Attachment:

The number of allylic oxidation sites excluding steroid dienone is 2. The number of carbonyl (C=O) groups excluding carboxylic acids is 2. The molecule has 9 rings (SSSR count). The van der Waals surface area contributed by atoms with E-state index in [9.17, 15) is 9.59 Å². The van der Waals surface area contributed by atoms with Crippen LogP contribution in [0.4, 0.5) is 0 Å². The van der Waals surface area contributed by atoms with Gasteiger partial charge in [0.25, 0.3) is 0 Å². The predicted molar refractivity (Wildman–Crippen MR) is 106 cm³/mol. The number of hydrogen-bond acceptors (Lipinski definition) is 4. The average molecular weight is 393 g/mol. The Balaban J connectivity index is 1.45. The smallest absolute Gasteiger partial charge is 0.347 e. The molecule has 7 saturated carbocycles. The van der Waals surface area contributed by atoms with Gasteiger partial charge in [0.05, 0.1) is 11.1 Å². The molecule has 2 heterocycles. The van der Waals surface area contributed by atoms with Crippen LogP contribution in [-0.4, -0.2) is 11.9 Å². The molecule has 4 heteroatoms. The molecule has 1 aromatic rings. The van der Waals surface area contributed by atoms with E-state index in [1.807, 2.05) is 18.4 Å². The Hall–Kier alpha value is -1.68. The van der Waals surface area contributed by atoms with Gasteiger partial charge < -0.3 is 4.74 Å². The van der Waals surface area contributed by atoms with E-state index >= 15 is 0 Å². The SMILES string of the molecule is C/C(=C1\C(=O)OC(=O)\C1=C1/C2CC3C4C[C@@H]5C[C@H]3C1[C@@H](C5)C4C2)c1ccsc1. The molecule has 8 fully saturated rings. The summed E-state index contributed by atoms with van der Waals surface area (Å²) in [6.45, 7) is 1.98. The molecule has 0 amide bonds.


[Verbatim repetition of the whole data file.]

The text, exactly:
The number of allylic oxidation sites excluding steroid dienone is 2. The number of carbonyl (C=O) groups excluding carboxylic acids is 2. The molecule has 9 rings (SSSR count). The van der Waals surface area contributed by atoms with E-state index in [9.17, 15) is 9.59 Å². The van der Waals surface area contributed by atoms with Crippen LogP contribution in [0.4, 0.5) is 0 Å². The van der Waals surface area contributed by atoms with Gasteiger partial charge in [0.25, 0.3) is 0 Å². The predicted molar refractivity (Wildman–Crippen MR) is 106 cm³/mol. The number of hydrogen-bond acceptors (Lipinski definition) is 4. The average molecular weight is 393 g/mol. The Balaban J connectivity index is 1.45. The smallest absolute Gasteiger partial charge is 0.347 e. The molecule has 7 saturated carbocycles. The van der Waals surface area contributed by atoms with Gasteiger partial charge in [0.05, 0.1) is 11.1 Å². The molecule has 2 heterocycles. The van der Waals surface area contributed by atoms with Crippen LogP contribution in [-0.4, -0.2) is 11.9 Å². The molecule has 4 heteroatoms. The molecule has 1 aromatic rings. The van der Waals surface area contributed by atoms with E-state index in [1.807, 2.05) is 18.4 Å². The Hall–Kier alpha value is -1.68. The van der Waals surface area contributed by atoms with Gasteiger partial charge < -0.3 is 4.74 Å². The van der Waals surface area contributed by atoms with E-state index >= 15 is 0 Å². The SMILES string of the molecule is C/C(=C1\C(=O)OC(=O)\C1=C1/C2CC3C4C[C@@H]5C[C@H]3C1[C@@H](C5)C4C2)c1ccsc1. The molecule has 8 fully saturated rings. The summed E-state index contributed by atoms with van der Waals surface area (Å²) in [6.45, 7) is 1.98. The molecule has 0 amide bonds.